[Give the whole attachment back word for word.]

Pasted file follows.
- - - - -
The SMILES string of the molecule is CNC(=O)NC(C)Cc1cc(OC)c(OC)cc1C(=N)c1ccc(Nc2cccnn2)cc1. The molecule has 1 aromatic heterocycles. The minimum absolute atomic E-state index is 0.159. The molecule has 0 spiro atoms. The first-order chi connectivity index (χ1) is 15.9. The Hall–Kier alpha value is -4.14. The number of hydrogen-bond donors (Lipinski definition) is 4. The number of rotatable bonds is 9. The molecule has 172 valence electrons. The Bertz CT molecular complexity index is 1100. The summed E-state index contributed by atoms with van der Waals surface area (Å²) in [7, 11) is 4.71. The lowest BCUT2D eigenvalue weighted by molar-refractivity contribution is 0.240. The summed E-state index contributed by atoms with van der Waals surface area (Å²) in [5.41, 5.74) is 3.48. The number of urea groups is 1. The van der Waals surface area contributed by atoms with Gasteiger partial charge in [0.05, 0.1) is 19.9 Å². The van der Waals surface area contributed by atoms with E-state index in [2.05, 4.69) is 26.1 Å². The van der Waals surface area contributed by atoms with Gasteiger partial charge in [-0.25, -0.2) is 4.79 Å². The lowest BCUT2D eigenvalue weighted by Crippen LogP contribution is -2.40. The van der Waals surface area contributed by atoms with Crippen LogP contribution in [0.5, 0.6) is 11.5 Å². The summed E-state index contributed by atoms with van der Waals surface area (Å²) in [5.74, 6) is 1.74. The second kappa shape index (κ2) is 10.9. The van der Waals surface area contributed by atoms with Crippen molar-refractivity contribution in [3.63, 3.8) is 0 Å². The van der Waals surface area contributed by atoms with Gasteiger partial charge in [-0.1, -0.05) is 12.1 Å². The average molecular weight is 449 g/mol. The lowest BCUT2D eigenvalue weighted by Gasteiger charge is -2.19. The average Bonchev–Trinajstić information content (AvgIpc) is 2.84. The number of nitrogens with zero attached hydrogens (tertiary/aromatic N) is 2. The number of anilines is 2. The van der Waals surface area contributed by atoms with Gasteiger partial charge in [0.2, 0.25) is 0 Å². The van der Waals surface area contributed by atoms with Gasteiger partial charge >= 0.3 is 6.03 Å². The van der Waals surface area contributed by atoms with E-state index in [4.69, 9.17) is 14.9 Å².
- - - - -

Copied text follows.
The SMILES string of the molecule is CNC(=O)NC(C)Cc1cc(OC)c(OC)cc1C(=N)c1ccc(Nc2cccnn2)cc1. The molecule has 1 aromatic heterocycles. The minimum absolute atomic E-state index is 0.159. The molecule has 0 spiro atoms. The first-order chi connectivity index (χ1) is 15.9. The Hall–Kier alpha value is -4.14. The number of hydrogen-bond donors (Lipinski definition) is 4. The number of rotatable bonds is 9. The molecule has 172 valence electrons. The Bertz CT molecular complexity index is 1100. The summed E-state index contributed by atoms with van der Waals surface area (Å²) in [7, 11) is 4.71. The lowest BCUT2D eigenvalue weighted by molar-refractivity contribution is 0.240. The summed E-state index contributed by atoms with van der Waals surface area (Å²) in [5.41, 5.74) is 3.48. The number of urea groups is 1. The van der Waals surface area contributed by atoms with Gasteiger partial charge in [0.05, 0.1) is 19.9 Å². The van der Waals surface area contributed by atoms with E-state index in [2.05, 4.69) is 26.1 Å². The van der Waals surface area contributed by atoms with Gasteiger partial charge in [-0.25, -0.2) is 4.79 Å². The lowest BCUT2D eigenvalue weighted by Crippen LogP contribution is -2.40. The van der Waals surface area contributed by atoms with Crippen LogP contribution in [0.5, 0.6) is 11.5 Å². The summed E-state index contributed by atoms with van der Waals surface area (Å²) in [5.74, 6) is 1.74. The second kappa shape index (κ2) is 10.9. The van der Waals surface area contributed by atoms with Crippen molar-refractivity contribution in [3.63, 3.8) is 0 Å². The van der Waals surface area contributed by atoms with Gasteiger partial charge in [-0.1, -0.05) is 12.1 Å². The average molecular weight is 449 g/mol. The lowest BCUT2D eigenvalue weighted by Gasteiger charge is -2.19. The average Bonchev–Trinajstić information content (AvgIpc) is 2.84. The number of nitrogens with zero attached hydrogens (tertiary/aromatic N) is 2. The number of anilines is 2. The van der Waals surface area contributed by atoms with Gasteiger partial charge in [0.2, 0.25) is 0 Å². The van der Waals surface area contributed by atoms with Gasteiger partial charge >= 0.3 is 6.03 Å². The van der Waals surface area contributed by atoms with E-state index in [4.69, 9.17) is 14.9 Å².